Wednesday, April 15, 2009

Tickets still available for NYC shows
a hand full of great seats are available for the 16th show and about 6 stool tickets left for the 17th show

Monday, April 13, 2009

Rundgren visits DePauw campus

Rundgren visits DePauw campus
Thursday, April 9, 2009

He's been described as "rock's renaissance man," and on Wednesday night, Todd Rundgren was on the DePauw campus discussing music and technology. [Order this photo]

He's a renowned singer, songwriter, instrumentalist, record producer, video director and recording engineer.
In addition to having a successful career as a solo artist, he has worked with such acts as Meatloaf, Hall & Oates, The Tubes, New York Dolls, Cheap Trick and Grand Funk Railroad.

But on Tuesday, Todd Rundgren seemed to relish the opportunity to just be a musician kibbitzing with students about the ins and outs of the business when he visited DePauw University.

Rundgren did an interview with DePauw radio station WGRE. He then went to the DePauw Nature Park and enjoyed a catered dinner and conversation with students before speaking on "Music, Technology and Risk Taking" as part of DePauw's Ubben Lecture Series.

Rundgren called the title of his presentation a "page marker." He said he preferred to do things off the cuff and let them go in whatever direction they went.

"Ideally, you want to leave people with something practical," he said. "You want to talk about things they're interested in. It's the worst thing in the world to be boring. I know that, because I've been bored."

Rundgren has been involved in the music industry in some form or another pretty much since the day he graduated from high school. He formed his first band at the age of 18.

Rundgren said being a producer is "more than knowing what all the knobs do."

"There are a lot of unheralded aspects of being a producer," he said. "You also have to be a politician and a psychiatrist. You have to do some hand-holding and get between members of the band to work through things that probably should have been worked through before they got into the studio."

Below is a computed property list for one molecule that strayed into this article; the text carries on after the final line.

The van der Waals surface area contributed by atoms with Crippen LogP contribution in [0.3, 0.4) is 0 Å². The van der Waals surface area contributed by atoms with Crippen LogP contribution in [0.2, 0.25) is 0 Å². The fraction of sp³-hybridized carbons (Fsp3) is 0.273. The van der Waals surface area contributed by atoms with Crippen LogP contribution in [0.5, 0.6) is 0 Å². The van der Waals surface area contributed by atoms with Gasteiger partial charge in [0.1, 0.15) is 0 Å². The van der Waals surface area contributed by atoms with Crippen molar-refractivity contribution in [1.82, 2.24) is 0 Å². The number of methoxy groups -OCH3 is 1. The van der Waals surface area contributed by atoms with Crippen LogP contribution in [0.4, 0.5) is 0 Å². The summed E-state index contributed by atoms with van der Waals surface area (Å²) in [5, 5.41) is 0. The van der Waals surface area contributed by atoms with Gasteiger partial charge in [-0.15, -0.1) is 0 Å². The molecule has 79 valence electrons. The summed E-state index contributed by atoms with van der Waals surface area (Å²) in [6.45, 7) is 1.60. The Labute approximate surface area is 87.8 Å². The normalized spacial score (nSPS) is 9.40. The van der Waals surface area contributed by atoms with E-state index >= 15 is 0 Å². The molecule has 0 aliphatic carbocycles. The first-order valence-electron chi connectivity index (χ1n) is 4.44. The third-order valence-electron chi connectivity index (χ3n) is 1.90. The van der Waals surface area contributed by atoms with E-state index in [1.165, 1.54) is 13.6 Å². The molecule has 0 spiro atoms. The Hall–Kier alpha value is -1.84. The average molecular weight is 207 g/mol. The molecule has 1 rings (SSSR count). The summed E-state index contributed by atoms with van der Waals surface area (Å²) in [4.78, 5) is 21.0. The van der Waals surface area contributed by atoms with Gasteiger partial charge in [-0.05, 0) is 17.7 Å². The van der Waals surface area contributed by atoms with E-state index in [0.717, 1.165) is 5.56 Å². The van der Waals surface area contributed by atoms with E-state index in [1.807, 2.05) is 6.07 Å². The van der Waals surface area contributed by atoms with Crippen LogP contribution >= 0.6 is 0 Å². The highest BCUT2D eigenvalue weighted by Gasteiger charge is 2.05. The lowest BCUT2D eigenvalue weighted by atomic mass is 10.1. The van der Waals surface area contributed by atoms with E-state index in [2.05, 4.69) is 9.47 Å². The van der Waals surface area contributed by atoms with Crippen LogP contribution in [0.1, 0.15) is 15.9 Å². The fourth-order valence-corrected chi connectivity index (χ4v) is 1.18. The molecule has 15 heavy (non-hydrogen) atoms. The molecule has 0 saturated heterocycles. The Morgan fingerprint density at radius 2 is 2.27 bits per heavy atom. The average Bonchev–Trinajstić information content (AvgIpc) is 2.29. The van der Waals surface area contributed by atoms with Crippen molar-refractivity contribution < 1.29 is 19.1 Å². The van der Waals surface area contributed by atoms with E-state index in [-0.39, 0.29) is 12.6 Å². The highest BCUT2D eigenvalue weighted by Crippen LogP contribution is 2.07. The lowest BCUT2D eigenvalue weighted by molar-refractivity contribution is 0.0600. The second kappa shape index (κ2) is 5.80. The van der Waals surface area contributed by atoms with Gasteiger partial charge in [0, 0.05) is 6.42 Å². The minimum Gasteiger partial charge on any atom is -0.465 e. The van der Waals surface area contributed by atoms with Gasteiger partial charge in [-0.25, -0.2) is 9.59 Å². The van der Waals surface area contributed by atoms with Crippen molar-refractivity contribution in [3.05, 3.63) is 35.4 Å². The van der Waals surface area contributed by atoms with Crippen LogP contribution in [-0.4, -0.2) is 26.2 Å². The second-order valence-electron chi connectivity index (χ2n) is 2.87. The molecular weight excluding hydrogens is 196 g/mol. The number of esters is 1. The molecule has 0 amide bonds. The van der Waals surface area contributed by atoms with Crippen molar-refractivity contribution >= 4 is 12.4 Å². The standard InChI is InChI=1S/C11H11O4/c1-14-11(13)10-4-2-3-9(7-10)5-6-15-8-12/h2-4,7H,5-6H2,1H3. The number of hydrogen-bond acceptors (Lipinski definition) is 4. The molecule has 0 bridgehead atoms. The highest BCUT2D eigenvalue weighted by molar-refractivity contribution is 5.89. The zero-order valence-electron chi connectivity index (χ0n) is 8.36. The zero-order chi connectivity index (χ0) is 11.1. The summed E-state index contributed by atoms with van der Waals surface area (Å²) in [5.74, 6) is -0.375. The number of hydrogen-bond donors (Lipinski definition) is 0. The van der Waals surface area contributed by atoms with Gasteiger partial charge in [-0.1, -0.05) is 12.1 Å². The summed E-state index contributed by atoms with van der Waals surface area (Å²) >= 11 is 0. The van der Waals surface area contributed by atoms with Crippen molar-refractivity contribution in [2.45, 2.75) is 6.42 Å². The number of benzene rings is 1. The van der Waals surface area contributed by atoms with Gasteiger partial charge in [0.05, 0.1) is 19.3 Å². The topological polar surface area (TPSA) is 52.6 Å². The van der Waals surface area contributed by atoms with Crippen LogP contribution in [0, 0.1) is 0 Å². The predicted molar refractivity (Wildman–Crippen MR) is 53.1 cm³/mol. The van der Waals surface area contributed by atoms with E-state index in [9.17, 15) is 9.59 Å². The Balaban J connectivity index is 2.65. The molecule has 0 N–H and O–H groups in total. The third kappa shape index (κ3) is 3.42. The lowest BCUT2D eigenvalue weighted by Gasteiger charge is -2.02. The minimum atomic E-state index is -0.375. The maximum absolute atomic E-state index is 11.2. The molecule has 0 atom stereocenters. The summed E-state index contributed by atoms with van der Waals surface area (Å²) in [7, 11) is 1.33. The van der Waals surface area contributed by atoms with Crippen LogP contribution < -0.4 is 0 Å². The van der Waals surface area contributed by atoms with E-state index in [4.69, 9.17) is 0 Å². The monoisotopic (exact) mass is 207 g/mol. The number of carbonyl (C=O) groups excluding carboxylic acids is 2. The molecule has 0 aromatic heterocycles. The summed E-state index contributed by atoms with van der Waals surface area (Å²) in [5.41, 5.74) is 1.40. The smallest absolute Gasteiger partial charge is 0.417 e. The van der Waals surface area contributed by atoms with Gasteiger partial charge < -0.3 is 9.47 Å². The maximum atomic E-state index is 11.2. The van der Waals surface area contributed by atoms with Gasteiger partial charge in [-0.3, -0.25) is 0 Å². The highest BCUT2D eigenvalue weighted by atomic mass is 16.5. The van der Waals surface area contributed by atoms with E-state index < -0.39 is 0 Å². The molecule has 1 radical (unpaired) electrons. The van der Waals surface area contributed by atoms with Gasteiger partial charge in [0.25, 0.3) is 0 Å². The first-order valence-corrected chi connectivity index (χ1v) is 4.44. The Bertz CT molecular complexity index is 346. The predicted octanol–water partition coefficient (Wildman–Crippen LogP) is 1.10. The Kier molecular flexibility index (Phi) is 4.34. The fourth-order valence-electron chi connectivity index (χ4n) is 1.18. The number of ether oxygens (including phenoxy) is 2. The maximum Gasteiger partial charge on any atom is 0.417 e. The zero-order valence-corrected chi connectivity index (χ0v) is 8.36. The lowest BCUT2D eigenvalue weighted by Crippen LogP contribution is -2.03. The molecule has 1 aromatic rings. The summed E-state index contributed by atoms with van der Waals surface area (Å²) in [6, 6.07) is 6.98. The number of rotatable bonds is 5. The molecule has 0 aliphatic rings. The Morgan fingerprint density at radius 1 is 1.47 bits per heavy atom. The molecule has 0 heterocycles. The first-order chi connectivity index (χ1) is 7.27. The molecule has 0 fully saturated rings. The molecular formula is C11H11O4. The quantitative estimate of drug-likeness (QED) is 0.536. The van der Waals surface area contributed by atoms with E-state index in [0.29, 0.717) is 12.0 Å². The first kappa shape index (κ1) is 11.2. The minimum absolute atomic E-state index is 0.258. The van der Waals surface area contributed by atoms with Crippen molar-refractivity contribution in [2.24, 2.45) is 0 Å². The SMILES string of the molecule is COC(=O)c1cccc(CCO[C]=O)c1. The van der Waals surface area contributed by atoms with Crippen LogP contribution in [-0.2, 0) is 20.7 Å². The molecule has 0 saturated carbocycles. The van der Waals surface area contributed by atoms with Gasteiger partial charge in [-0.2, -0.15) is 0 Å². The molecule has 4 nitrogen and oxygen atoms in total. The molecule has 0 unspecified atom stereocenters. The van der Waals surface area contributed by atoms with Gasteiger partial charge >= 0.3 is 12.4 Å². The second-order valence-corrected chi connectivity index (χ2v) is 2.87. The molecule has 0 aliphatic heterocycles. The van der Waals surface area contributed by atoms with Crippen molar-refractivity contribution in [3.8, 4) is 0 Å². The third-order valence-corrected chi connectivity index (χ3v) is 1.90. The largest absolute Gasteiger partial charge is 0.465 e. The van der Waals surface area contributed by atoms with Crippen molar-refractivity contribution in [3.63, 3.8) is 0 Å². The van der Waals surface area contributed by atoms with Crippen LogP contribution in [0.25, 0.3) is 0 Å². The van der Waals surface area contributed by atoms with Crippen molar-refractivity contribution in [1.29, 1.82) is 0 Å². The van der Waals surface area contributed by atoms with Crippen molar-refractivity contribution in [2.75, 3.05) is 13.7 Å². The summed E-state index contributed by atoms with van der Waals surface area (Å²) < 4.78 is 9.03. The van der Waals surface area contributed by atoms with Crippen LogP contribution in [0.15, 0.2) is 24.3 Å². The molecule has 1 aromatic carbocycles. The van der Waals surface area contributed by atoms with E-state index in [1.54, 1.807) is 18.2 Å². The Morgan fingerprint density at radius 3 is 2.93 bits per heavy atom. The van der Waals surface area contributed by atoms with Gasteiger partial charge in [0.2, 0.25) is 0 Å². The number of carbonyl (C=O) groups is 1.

Originally, Rundgren only wanted to be a guitar player.

"I didn't have the fire in my belly for writing music at first," he said.

The band he formed just out of high school lasted about 18 months.

"The internal dynamic caused the whole thing to explode," he said.

Rundgren said when he realized the band needed new music, he stepped forward to write it. As he slowly began becoming more dominant in the band, the other members became resentful and the band disintegrated.

This led to Rundgren moving into producing ("I didn't want to be in a band and I wasn't ready to be a solo act"), and to his being labeled a "wunderkind" in the music business.

"I was really just young," he said. "Add a couple of years and it wouldn't have seemed so remarkable. The trick is, you just never believe your own hype. All I wanted was to make music, and as a fortunate consequence of that, I made a living."

Two of Rundgren's most popular ballads are "Hello, It's Me" (1973) and "Can We Still Be Friends" (1978).

"I don't really relate to any of my early stuff anymore," he said. "That's because a lot of it was fueled by this failed relationship. As your stuff gets older, you realize you're singing about things that mean less and less when you should be singing about things that mean more and more."

One of Rundgren's best-known works is the end-of-the-work-week radio staple "Bang the Drum All Day." The song, released in 1983, is played on radio stations nationwide on Friday afternoons, and has also become a celebration theme for sports teams such as the Green Bay Packers and the St. Louis Rams.

"The success of that song is completely organic," he said. "It's purposely cynical. The record label wasn't taking it seriously and didn't hear it as a single. It was just something that popped into my head while I slept."

Rundgren said he believes the song became popular "solely because of the line about banging on the boss's head."

"It's a party anthem, and at least once a year I get a request to use it in a commercial or a movie," he said. "I hate playing it live, though. I feel ape-like. My hands get tired, my ears get tired. But the audience loves it."

At the dinner before he presented his lecture, Rundgren sat down to talk with a small group of DePauw students, most of whom were music majors.

"Music was never a commodity, it was always a service," he said. "Record companies want guaranteed income. The problem is, there are no Michael Jacksons anymore."

Rundgren said he considered services like iTunes "an impediment to people finding new artists."

"Who wants to pay to listen to something they might not like?" he said.

Something that will never change, Rundgren said, is that bands and solo artists alike must keep performing live.

"If you can't turn record sales into ticket sales, you're not going to be around long," he said. "There are plenty of acts who've had a good record and gone nowhere. It takes more than having a good record."

Rundgren admitted that he doesn't listen to a lot of new music (and doesn't own an iPod).

"It all kind of blends together," he said. "Linkin Park spawned a lot of little Linkin Parks, and they all sound the same."